WRIGHT-PATTERSON AIR FORCE BASE — Trust is such a mission-critical issue in the military that the Air Force Research Laboratory at Wright-Patterson AFB is spending $1 million trying to determine whether it can be measured from blood samples.
“We’re not trying to build a trust-o-meter or a trust assessment tool,” James Christensen, the AFRL research psychologist leading the effort, said in an interview. “We’re not sure if it’s going to work or not, whether you can really measure trust.”
If a person’s trustworthiness can be objectively measured, it could be useful in assessing people for assignment to sensitive jobs, rather than simply relying on one person’s assessment of another, Christensen said.
Some scientists are skeptical. The experiment is designed to build on prior research involving monitoring blood levels of a naturally produced hormone called oxytocin, which has been associated with trustworthiness and female bonding with offspring. Pitocin, a synthetic form of oxytocin, is given to pregnant women to induce labor.
“I don’t think you’ll ever be able to measure how much a person trusts someone by measuring the level of oxytocin,” said Larry Young, an Emory University specialist in the biology of social behavior who has done experiments examining oxytocin’s effect on voles, small rodents.
Blood levels of oxytocin can be affected by other factors including dehydration or consuming salt, said Young, who is not involved in the Air Force study.
The work began in December, after months of preparation, and is to be concluded in September, with results to be reported internally and in professional journals.
In 2005, researchers at Claremont Graduate University in California conducted experiments tracking participants as they played “trust games” and received money payoffs for actions that could affect trust perceptions between partners in the games. The researchers concluded that perceptions of intentions of trust appeared to affect levels of circulating oxytocin.
In the Air Force project, researchers are observing participants as they go through a full day of scenarios with, first, a trusted partner, and then a stranger. Participants are asked to hide a small object in one of 10 boxes assigned to them, then are interviewed about the object’s location to determine whether they can keep the location secret or give it away.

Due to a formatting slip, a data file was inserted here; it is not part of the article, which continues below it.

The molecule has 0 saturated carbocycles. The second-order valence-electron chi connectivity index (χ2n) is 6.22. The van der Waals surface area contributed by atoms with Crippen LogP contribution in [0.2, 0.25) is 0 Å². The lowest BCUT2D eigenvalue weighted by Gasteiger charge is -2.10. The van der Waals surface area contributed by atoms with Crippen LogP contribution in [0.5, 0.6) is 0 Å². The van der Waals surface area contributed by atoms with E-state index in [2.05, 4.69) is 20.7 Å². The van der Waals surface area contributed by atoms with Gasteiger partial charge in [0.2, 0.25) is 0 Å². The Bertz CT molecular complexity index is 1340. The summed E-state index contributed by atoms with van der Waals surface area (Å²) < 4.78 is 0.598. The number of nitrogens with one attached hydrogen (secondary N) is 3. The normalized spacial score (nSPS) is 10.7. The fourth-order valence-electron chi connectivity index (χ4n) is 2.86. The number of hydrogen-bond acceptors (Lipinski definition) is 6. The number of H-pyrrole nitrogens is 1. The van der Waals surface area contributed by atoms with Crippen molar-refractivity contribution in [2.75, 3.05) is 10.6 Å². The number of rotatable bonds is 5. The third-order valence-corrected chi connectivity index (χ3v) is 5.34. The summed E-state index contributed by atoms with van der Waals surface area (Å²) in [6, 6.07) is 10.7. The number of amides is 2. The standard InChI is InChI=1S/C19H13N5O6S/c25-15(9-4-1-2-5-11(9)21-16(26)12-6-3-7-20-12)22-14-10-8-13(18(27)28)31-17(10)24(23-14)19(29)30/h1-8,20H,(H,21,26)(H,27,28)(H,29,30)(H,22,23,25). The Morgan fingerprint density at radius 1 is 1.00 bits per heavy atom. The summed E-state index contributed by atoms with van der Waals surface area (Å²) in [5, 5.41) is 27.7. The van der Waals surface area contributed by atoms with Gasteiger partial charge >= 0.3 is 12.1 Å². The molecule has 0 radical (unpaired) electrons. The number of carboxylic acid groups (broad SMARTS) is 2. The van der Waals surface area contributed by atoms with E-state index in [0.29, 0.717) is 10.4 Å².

Their heart and brain activity are monitored, along with blood levels of oxytocin monitored through an intravenous feed that draws samples of drops of blood intermittently during the day, including before and after the experiment interactions, Christensen said.
Participants are paid $21.50 per hour and can additionally earn up to $60 per decision made during the exercise. The AFRL is still enrolling participants, including through newspaper advertisements.
The experiment is set up so that a participant who “sells out” a partner can make additional money, Christensen said. That is of interest to researchers looking for fluctuations in oxytocin levels, he said.
“If you’re about to give up the secret, sell out your partner, what does that mean for your oxytocin level, your partner’s oxytocin level?” Christensen said.
Brain oxytocin levels might be a more reliable indicator, but that would require monitoring spinal fluid levels — and it is unlikely that research participants would consent to spinal taps, said James K. Rilling, an Emory researcher who has studied oxytocin’s effect on human brain activity and behavior.
Depending on the findings of the research, the military also might have to confront potential ethical issues about how much it could legitimately do to manipulate the trust levels of individuals, Young said.
Contact this reporter at (937) 225-2242 or jnolan@DaytonDailyNews.com.